Wednesday, July 8, 2015
Workers complain of low wages at Mississippi plant where 600 undocumented workers were arrested seven years ago
Workers are complaining about low wages at a plant in Laurel, Miss., where an estimated 600 undocumented migrant workers were arrested by federal agents seven years ago and many of them sent to a Louisiana detention center without formal charges or even the opportunity to call a lawyer.
Most of Howard Industries’ 4,000-plus current workers are African American, and thus the NAACP also supported their plea before the Laurel City Council last month for higher wages at a company that not only enjoys local tax exemptions but also received a $31 million state taxpayer-funded subsidy back in 2002.
Laurel Mayor Johnny Magee, meeting with reporters after last month’s council meeting appearance by an attorney representing the workers and an NAACP official, said that the city can do nothing about wages at Howard Industries. He and Council President Tony Thaxton also agreed that the company’s local tax exemptions are not in danger.
The workers, members of the International Brotherhood of Electrical Workers, earn between $3.55 and $6 an hour less than their counterparts in other nearby Mississippi plants, said Roger Doolittle, an attorney representing IBEW Local 1317. Contract negotiations between management and workers have been in a stalemate over the pay issue.
“For the type of work they do, (wages) are incredibly low,” Doolittle said. “It is a travesty that the city of Laurel supports hundreds of thousands of dollars in tax exemptions to that kind of employer. … It defies belief.”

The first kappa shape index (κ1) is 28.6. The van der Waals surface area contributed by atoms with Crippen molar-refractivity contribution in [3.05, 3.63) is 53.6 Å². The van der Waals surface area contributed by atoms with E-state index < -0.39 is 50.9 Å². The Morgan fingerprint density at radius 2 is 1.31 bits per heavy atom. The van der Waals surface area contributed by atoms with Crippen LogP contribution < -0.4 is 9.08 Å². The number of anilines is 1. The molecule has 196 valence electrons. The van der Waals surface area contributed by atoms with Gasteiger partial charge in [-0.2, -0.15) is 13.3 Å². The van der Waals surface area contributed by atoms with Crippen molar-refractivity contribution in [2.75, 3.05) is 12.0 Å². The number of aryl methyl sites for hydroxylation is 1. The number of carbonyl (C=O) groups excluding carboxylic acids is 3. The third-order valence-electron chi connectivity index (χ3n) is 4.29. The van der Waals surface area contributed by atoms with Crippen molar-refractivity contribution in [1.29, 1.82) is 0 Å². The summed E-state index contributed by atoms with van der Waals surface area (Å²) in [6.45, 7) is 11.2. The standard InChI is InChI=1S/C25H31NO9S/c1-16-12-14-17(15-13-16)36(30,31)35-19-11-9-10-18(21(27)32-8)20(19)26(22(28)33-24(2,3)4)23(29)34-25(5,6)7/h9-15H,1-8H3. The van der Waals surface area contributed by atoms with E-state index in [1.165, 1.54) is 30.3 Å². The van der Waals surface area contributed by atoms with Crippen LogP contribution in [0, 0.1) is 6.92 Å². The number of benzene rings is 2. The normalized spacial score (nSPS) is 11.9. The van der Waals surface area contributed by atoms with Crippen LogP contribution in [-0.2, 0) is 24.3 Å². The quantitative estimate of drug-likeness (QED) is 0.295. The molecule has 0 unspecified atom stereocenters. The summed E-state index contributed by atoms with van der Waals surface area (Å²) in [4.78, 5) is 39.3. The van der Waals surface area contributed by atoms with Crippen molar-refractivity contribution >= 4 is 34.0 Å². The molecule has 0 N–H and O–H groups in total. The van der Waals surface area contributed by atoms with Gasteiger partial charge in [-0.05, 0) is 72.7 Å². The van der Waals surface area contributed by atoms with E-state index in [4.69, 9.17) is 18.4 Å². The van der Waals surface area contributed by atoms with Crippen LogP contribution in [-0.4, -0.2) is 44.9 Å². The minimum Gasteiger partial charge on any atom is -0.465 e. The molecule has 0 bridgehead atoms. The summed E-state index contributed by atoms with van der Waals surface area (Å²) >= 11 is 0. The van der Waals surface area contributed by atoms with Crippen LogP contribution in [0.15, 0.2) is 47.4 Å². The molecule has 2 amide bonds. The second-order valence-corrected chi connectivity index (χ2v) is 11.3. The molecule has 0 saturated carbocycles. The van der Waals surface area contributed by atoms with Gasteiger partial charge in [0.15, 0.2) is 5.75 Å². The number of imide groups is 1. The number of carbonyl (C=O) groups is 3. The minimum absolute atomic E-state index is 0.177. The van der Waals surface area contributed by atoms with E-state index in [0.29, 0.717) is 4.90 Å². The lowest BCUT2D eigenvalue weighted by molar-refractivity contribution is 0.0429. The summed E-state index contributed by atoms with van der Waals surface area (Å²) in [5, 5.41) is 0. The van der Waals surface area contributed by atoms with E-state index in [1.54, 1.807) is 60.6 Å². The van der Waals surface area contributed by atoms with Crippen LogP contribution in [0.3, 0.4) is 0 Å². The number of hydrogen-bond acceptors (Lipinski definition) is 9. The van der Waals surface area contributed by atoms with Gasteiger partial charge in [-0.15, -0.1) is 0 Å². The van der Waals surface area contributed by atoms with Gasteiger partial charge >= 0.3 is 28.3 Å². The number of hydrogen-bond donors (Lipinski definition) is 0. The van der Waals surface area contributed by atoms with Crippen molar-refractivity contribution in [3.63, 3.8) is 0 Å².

A request was made to Howard Industries for comment but no response has come thus far.
The local newspaper, the Laurel Leader-Call, editorialized strongly against the union on June 17. Unions “are an impediment to good business,” the editorial said. “Unions fleece workers under the guise of working in their best interests.”
The editorial went on to say that the solution to the workers’ complaints is as follows: “If you’re unhappy with your pay or working conditions, get another job.”
Howard Industries, which produces electrical transformers, is the company where hundreds of immigrant workers were arrested by federal agents with Immigration and Customs Enforcement in August 2008. This was the largest raid at a work place in the history of the nation.
Howard Industries, a company with a reputation for gifts to politicians, pleaded guilty to conspiring to violate the nation’s immigration laws and agreed to a $2.5 million fine. Federal prosecutors said the company hired undocumented workers even after receiving word from the Social Security Administration that their Social Security numbers were invalid.
Ironically the only conviction of an actual person in the case was of a Latino, company human resources director Jose Humberto Gonzalez.
Many of those arrested were sent to the LaSalle Detention Center in Jena, La. They were held for weeks without formal charges or the ability to see an attorney. The migrant workers were dumped into single rooms holding as many as 250 inmates, according to the Mississippi Immigrant Rights Alliance.
Their crime was working without proper documentation at a company that was fined in June of 2008 for 54 safety violations.
In 2012 the company agreed to a $1.3 million settlement of a discrimination lawsuit by four African American women who said Latinos got preferential treatment in hiring. The company also agreed to hire at least 70 rejected job applicants within nine months of the settlement.